The Gods of Mars

By Edgar Rice Burroughs

Page 59

intently for several minutes before she replied. It
was as though she were attempting to read my inmost soul, to judge my
character and my standards of chivalry in that long-drawn, searching
gaze.

Apparently the inventory satisfied her.

"I am Phaidor, daughter of Matai Shang, Holy Hekkador of the Holy
Therns, Father of Therns, Master of Life and Death upon Barsoom,
Brother of Issus, Prince of Life Eternal."

At that moment I noticed that the black I had dropped with my fist was
commencing to show signs of returning consciousness. I sprang to his
side. Stripping his harness from him I securely bound his hands behind
his back, and after similarly fastening his feet tied him to a heavy
gun carriage.

"Why not the simpler way?" asked Phaidor.

"I do not understand. What 'simpler way'?" I replied.

With a slight shrug of her lovely shoulders she made a gesture with her
hands personating the casting of something over the craft's side.

"I am no murderer," I said. "I kill in self-defence only."

She looked at me narrowly. Then she puckered those divine brows of
hers, and shook her head. She could not comprehend.

Well, neither had my own Dejah Thoris been able to understand what to
her had seemed a foolish and dangerous policy toward enemies. Upon
Barsoom, quarter is neither asked nor given, and each dead man means so
much more of the waning resources of this dying planet to be divided
amongst those who survive.

But there seemed a subtle difference here between the manner in which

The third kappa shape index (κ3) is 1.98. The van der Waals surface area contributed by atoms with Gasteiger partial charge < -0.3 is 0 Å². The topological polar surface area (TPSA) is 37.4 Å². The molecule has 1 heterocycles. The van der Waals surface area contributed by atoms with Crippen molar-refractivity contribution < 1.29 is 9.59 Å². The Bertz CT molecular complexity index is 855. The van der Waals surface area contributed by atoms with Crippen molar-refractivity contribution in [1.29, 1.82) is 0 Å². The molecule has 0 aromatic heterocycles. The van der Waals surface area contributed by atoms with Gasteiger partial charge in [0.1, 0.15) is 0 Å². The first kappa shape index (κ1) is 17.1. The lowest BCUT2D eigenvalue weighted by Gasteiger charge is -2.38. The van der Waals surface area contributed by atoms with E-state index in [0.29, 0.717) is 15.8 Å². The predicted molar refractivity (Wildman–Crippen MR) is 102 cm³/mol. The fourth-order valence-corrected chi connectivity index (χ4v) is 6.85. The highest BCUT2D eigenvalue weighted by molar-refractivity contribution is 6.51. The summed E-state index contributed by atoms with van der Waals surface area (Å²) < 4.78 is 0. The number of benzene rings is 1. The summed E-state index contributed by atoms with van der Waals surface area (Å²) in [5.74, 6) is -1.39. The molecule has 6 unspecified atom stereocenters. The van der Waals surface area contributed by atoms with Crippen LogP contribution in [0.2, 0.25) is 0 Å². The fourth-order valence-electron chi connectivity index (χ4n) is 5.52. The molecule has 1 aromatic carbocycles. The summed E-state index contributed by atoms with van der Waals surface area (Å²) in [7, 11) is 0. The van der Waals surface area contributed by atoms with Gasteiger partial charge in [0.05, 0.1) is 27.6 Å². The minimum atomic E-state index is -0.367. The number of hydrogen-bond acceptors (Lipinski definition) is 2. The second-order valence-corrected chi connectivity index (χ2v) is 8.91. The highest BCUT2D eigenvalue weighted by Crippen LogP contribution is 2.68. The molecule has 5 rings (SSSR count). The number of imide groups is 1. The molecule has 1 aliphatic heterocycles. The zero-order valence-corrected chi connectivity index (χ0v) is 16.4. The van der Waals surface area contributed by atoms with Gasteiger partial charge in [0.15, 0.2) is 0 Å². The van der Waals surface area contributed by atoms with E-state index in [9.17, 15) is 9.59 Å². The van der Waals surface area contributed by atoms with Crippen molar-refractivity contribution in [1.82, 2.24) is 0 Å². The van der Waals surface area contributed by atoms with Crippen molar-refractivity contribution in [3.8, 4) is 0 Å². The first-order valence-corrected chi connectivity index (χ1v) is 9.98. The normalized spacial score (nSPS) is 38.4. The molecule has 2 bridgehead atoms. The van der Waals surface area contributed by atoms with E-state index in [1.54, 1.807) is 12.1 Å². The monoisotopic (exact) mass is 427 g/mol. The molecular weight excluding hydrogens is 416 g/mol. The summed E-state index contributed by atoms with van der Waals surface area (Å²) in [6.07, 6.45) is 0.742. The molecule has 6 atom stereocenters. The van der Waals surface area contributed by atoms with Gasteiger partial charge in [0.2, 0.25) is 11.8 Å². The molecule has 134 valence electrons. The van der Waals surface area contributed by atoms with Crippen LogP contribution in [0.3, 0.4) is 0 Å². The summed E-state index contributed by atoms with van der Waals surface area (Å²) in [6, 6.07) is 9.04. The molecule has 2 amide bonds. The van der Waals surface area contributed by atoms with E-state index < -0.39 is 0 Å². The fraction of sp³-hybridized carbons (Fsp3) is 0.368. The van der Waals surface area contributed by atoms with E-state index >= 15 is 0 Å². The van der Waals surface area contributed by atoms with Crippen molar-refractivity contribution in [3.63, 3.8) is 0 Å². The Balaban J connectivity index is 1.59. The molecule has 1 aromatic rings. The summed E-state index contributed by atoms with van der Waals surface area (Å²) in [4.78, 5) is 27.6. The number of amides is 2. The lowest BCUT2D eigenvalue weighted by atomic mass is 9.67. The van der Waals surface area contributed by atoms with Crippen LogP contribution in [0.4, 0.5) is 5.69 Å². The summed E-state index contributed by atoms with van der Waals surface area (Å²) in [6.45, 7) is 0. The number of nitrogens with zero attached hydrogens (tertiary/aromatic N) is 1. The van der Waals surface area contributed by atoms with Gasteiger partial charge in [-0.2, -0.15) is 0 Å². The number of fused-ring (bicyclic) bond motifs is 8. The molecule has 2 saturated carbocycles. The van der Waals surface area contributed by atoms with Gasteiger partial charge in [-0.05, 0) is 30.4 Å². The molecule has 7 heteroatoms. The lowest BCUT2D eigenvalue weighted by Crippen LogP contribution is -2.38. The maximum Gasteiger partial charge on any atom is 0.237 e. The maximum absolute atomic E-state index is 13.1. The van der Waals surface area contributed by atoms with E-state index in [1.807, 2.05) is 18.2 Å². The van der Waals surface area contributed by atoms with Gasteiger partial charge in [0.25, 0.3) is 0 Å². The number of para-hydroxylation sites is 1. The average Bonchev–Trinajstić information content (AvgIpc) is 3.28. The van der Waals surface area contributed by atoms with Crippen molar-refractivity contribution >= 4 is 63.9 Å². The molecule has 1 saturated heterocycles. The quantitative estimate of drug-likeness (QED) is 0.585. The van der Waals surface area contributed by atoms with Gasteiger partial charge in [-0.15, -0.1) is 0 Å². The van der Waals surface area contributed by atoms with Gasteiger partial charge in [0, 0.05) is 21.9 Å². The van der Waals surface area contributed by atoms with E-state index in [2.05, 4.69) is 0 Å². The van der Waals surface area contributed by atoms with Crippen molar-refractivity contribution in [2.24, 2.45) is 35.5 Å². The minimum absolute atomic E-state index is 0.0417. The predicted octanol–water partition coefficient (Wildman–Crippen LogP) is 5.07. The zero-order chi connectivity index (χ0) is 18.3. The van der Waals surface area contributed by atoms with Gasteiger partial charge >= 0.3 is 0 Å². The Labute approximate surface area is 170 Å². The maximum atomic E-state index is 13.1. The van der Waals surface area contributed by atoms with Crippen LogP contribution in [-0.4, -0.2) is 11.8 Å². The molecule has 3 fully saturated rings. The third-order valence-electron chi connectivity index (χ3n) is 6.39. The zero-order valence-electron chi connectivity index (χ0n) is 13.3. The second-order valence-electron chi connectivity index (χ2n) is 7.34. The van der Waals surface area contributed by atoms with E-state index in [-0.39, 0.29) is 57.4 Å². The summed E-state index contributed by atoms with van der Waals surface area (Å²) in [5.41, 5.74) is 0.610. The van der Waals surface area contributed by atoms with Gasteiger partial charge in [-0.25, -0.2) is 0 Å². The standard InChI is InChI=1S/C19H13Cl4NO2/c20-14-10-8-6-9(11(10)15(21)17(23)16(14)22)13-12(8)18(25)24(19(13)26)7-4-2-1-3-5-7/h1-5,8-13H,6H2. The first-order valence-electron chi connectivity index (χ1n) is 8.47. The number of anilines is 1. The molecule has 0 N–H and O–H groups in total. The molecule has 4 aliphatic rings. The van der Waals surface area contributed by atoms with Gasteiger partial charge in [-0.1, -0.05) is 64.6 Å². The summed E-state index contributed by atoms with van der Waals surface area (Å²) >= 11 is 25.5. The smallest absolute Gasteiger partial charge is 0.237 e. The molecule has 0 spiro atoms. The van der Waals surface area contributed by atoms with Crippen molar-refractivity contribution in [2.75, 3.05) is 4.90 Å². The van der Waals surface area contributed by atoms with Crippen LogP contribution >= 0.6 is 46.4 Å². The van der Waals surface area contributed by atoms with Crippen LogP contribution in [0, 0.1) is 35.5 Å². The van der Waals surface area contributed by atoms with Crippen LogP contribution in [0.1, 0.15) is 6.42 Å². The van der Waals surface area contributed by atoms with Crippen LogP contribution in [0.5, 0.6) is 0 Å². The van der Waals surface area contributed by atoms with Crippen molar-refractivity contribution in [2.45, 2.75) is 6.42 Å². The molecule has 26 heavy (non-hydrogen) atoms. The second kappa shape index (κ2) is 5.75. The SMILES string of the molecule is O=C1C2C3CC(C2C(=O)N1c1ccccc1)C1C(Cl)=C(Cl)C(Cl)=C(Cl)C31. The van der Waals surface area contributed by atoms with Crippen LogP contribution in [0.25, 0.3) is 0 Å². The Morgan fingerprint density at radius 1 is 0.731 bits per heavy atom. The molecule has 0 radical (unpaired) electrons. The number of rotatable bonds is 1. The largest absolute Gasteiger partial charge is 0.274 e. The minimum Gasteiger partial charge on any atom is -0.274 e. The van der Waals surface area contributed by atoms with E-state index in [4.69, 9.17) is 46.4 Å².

this girl contemplated the dispatching of an enemy and the
tender-hearted regret of my own princess for the stern necessity which
demanded it.

I think that Phaidor regretted the thrill that the spectacle would have
afforded her rather than the fact that my decision left another enemy
alive to threaten us.

The man had now regained full possession of his faculties, and was
regarding us intently from where he lay bound upon the deck. He was a
handsome fellow, clean limbed and powerful, with an intelligent face
and features of such exquisite chiselling that Adonis himself might
have envied him.

The vessel, unguided, had been moving slowly across the valley; but now
I thought it time to take the helm and direct her course. Only in a
very general way could I guess the location of the Valley Dor. That it
was far south of the equator was evident from the constellations, but I
was not sufficiently a Martian astronomer to come much closer than a
rough guess without the splendid charts

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